Updated: 01/29/2014 6:14 PM
Created: 01/29/2014 4:43 PM WDIO.com
By: Travis Dill
Duluth Rep. Erik Simonson led a committee of state lawmakers in St. Paul on Wednesday that unveiled recommendations on synthetic drug laws. Police hope the changes would close loopholes that keep sellers out of jail.
Simonson chairs the House Select Committee on Controlled Substances and Synthetic Drugs. After a committee meeting Wednesday morning, he said lawmakers want to make life easier for police and prosecutors fighting synthetic drugs in Minnesota.
“What we've come up with today, in terms of a passed set of recommendations to the speaker, is a good set of recommendations. It carries obviously strong bipartisan support, and we think it essentially will be good for Minnesota,” Simonson said.
Duluth is familiar with the battle, and Police Chief Gordon Ramsay said closing The Last Place on Earth has improved things in town.
“Synthetics hasn't totally gone away, but I mean it's night and day difference,” Ramsay said.
The drugs are still being sold across the state because legal definitions cannot keep up with the changing drug formulas. Simonson's committee wants to define “drug” as any substance not approved for human consumption by the Food and Drug Administration.
Ramsay said that would make it easier to put sellers behind bars.
“Several of my colleagues from across the state have called and asked for advice and we went through a lot of the struggles we had in Duluth, and this law would close a lot of the loopholes that exist now,” Ramsay said.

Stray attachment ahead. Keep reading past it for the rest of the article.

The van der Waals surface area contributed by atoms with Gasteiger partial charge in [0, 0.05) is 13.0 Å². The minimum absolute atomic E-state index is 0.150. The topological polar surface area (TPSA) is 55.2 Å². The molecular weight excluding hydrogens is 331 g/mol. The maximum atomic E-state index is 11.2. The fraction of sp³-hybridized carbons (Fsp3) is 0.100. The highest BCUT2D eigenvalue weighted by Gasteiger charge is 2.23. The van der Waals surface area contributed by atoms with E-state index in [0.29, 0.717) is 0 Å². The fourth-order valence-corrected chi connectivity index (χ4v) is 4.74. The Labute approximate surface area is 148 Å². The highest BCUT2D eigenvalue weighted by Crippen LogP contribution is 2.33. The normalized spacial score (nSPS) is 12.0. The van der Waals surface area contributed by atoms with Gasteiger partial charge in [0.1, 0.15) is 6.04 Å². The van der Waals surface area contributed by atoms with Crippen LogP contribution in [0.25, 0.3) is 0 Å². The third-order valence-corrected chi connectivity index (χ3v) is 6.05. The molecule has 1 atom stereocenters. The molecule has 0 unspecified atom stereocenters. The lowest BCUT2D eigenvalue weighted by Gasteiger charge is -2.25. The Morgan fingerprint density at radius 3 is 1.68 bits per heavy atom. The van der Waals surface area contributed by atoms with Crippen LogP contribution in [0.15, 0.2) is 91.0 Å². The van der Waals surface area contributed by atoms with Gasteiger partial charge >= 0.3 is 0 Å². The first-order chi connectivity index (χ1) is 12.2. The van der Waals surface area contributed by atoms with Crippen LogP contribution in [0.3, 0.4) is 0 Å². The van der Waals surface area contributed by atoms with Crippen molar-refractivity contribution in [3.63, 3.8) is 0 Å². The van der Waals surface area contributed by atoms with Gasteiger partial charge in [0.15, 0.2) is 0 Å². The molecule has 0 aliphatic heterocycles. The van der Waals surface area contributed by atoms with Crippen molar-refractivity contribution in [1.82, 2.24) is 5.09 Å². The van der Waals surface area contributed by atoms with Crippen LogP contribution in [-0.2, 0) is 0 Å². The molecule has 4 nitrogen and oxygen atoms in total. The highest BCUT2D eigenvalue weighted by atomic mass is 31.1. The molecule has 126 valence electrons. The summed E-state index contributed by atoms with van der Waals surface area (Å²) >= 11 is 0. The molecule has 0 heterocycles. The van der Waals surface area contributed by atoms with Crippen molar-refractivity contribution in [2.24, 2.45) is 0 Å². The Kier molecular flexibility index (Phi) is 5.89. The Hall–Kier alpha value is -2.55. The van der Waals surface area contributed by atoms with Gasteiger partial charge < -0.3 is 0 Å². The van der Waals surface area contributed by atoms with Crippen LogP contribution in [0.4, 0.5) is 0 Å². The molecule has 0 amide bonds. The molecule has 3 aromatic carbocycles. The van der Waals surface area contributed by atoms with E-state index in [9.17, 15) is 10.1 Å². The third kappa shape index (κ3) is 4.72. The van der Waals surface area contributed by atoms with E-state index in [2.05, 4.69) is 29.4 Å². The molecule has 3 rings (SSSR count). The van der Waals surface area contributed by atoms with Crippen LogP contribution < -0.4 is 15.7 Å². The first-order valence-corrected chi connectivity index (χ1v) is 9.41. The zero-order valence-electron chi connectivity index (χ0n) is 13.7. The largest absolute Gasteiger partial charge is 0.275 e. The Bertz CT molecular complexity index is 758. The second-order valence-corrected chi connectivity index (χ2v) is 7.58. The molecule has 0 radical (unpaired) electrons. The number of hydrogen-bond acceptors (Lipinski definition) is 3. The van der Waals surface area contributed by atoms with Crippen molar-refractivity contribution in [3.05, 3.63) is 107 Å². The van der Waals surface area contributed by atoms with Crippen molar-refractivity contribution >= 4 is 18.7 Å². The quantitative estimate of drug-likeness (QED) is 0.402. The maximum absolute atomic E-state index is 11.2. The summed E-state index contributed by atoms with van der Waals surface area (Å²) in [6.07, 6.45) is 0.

He said it would save the state money on the numerous and costly tests currently used to prove the drugs are illegal.
The law changes would also train prosecutors on the best practices of prosecuting synthetic drug cases.
Simonson said a bill would be drafted after lawmakers get back to work at the capital on Feb. 25. He hopes bipartisan support can carry the changes into law this spring.
Scannell Case in Jury's Hands, No Verdict Thursday
The case against Cook County Attorney Tim Scannell is now in the hands of a jury after closing arguments took place Thursday afternoon. The jury began deliberations at just after 5 p.m. and they adjourned for the night just after 8 p.m.
Dept. of Health Warns of E. Coli Levels at Lake Superior Beaches
With warmer temperatures, more people are hitting the water. Swimmers may still be wary of the cool water of Lake Superior, but there's something else swimmers should be aware of and you can't see it - it's E. coli.
Tree Removal for Two-mile Reconstruction of Duluth's 4th Street Draws Ire
The future of Duluth's 4th Street was a heated topic Thursday night, as St. Louis County engineers discussed tree removal plans.
Wisconsin's 74th Assembly Seat Debate Hits on Mining Issues
Mining was a hot issue during the debate for Wisconsin's 74th Assembly seat Wednesday night. Two democrats are vying for Rep. Janet Bewley's open seat.
WITC-Superior Receives $900K State Grant
Wisconsin Indianhead Technical College in Superior is getting grant money from the state to help fund more sections of high-demand welding programs.